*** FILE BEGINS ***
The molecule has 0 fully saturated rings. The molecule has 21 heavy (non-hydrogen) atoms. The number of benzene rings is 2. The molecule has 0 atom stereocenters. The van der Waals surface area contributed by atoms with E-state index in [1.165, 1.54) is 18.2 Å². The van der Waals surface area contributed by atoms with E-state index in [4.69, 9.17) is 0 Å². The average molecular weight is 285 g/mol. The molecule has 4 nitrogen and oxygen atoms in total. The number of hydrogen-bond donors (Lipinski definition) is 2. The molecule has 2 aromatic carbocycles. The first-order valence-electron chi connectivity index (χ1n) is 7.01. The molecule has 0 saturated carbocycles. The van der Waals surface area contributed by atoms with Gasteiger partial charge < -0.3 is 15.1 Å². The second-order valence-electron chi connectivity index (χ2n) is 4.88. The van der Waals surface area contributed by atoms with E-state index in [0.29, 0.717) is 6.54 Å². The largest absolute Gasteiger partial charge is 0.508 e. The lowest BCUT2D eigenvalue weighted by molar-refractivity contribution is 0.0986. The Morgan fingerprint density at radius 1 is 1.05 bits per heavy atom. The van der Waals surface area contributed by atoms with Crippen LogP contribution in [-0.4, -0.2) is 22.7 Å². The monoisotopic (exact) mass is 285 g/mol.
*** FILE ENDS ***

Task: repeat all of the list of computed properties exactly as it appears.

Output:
The molecule has 0 fully saturated rings. The molecule has 21 heavy (non-hydrogen) atoms. The number of benzene rings is 2. The molecule has 0 atom stereocenters. The van der Waals surface area contributed by atoms with E-state index in [1.165, 1.54) is 18.2 Å². The van der Waals surface area contributed by atoms with E-state index in [4.69, 9.17) is 0 Å². The average molecular weight is 285 g/mol. The molecule has 4 nitrogen and oxygen atoms in total. The number of hydrogen-bond donors (Lipinski definition) is 2. The molecule has 2 aromatic carbocycles. The first-order valence-electron chi connectivity index (χ1n) is 7.01. The molecule has 0 saturated carbocycles. The van der Waals surface area contributed by atoms with Gasteiger partial charge < -0.3 is 15.1 Å². The second-order valence-electron chi connectivity index (χ2n) is 4.88. The van der Waals surface area contributed by atoms with E-state index in [0.29, 0.717) is 6.54 Å². The largest absolute Gasteiger partial charge is 0.508 e. The lowest BCUT2D eigenvalue weighted by molar-refractivity contribution is 0.0986. The Morgan fingerprint density at radius 1 is 1.05 bits per heavy atom. The van der Waals surface area contributed by atoms with Crippen LogP contribution in [-0.4, -0.2) is 22.7 Å². The monoisotopic (exact) mass is 285 g/mol.